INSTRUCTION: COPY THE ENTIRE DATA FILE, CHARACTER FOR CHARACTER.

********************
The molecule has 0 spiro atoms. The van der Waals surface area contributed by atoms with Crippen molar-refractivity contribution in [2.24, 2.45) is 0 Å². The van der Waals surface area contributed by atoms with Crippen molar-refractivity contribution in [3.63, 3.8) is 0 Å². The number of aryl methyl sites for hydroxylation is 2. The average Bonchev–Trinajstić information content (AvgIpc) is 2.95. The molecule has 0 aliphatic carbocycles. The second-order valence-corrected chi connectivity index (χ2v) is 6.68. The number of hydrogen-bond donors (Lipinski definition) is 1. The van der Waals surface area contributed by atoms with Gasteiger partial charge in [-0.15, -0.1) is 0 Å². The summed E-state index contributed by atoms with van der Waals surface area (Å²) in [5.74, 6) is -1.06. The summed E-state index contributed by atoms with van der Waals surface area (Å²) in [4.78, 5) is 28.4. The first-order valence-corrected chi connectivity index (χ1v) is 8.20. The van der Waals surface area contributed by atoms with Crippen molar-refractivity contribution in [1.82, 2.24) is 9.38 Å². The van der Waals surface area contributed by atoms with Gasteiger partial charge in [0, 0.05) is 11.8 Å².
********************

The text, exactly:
The molecule has 0 spiro atoms. The van der Waals surface area contributed by atoms with Crippen molar-refractivity contribution in [2.24, 2.45) is 0 Å². The van der Waals surface area contributed by atoms with Crippen molar-refractivity contribution in [3.63, 3.8) is 0 Å². The number of aryl methyl sites for hydroxylation is 2. The average Bonchev–Trinajstić information content (AvgIpc) is 2.95. The molecule has 0 aliphatic carbocycles. The second-order valence-corrected chi connectivity index (χ2v) is 6.68. The number of hydrogen-bond donors (Lipinski definition) is 1. The van der Waals surface area contributed by atoms with Gasteiger partial charge in [-0.15, -0.1) is 0 Å². The summed E-state index contributed by atoms with van der Waals surface area (Å²) in [5.74, 6) is -1.06. The summed E-state index contributed by atoms with van der Waals surface area (Å²) in [4.78, 5) is 28.4. The first-order valence-corrected chi connectivity index (χ1v) is 8.20. The van der Waals surface area contributed by atoms with Crippen molar-refractivity contribution in [1.82, 2.24) is 9.38 Å². The van der Waals surface area contributed by atoms with Gasteiger partial charge in [0, 0.05) is 11.8 Å².